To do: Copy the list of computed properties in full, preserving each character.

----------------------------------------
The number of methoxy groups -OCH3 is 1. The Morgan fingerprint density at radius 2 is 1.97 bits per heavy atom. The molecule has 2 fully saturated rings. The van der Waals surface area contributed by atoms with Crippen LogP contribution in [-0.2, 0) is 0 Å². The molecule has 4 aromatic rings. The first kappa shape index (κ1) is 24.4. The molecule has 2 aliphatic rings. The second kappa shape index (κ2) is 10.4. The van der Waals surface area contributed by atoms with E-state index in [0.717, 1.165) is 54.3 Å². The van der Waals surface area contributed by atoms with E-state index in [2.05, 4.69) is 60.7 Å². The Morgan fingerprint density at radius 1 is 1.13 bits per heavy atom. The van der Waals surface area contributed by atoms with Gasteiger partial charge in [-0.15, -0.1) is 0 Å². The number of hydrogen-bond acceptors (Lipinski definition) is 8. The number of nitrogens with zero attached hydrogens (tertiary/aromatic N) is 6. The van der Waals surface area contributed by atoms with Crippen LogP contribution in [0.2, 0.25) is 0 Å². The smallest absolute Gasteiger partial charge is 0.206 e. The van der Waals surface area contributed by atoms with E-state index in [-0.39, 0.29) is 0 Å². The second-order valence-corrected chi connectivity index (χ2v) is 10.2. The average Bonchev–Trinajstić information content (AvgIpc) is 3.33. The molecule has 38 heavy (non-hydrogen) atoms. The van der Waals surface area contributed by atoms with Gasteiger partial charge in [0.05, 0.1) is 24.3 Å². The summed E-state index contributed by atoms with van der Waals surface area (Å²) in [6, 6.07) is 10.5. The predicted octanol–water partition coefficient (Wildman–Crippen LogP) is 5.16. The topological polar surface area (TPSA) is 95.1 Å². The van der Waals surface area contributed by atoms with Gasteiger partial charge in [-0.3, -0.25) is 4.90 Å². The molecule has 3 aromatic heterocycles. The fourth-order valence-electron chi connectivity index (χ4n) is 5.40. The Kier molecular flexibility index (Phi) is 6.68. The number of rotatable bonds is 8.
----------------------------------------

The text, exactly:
The number of methoxy groups -OCH3 is 1. The Morgan fingerprint density at radius 2 is 1.97 bits per heavy atom. The molecule has 2 fully saturated rings. The van der Waals surface area contributed by atoms with Crippen LogP contribution in [-0.2, 0) is 0 Å². The molecule has 4 aromatic rings. The first kappa shape index (κ1) is 24.4. The molecule has 2 aliphatic rings. The second kappa shape index (κ2) is 10.4. The van der Waals surface area contributed by atoms with E-state index in [0.717, 1.165) is 54.3 Å². The van der Waals surface area contributed by atoms with E-state index in [2.05, 4.69) is 60.7 Å². The Morgan fingerprint density at radius 1 is 1.13 bits per heavy atom. The van der Waals surface area contributed by atoms with Gasteiger partial charge in [-0.15, -0.1) is 0 Å². The number of hydrogen-bond acceptors (Lipinski definition) is 8. The number of nitrogens with zero attached hydrogens (tertiary/aromatic N) is 6. The van der Waals surface area contributed by atoms with Crippen LogP contribution in [0.2, 0.25) is 0 Å². The smallest absolute Gasteiger partial charge is 0.206 e. The van der Waals surface area contributed by atoms with E-state index in [-0.39, 0.29) is 0 Å². The second-order valence-corrected chi connectivity index (χ2v) is 10.2. The average Bonchev–Trinajstić information content (AvgIpc) is 3.33. The molecule has 38 heavy (non-hydrogen) atoms. The van der Waals surface area contributed by atoms with Gasteiger partial charge in [0.05, 0.1) is 24.3 Å². The summed E-state index contributed by atoms with van der Waals surface area (Å²) in [6, 6.07) is 10.5. The predicted octanol–water partition coefficient (Wildman–Crippen LogP) is 5.16. The topological polar surface area (TPSA) is 95.1 Å². The van der Waals surface area contributed by atoms with Gasteiger partial charge in [-0.3, -0.25) is 4.90 Å². The molecule has 3 aromatic heterocycles. The fourth-order valence-electron chi connectivity index (χ4n) is 5.40. The Kier molecular flexibility index (Phi) is 6.68. The number of rotatable bonds is 8.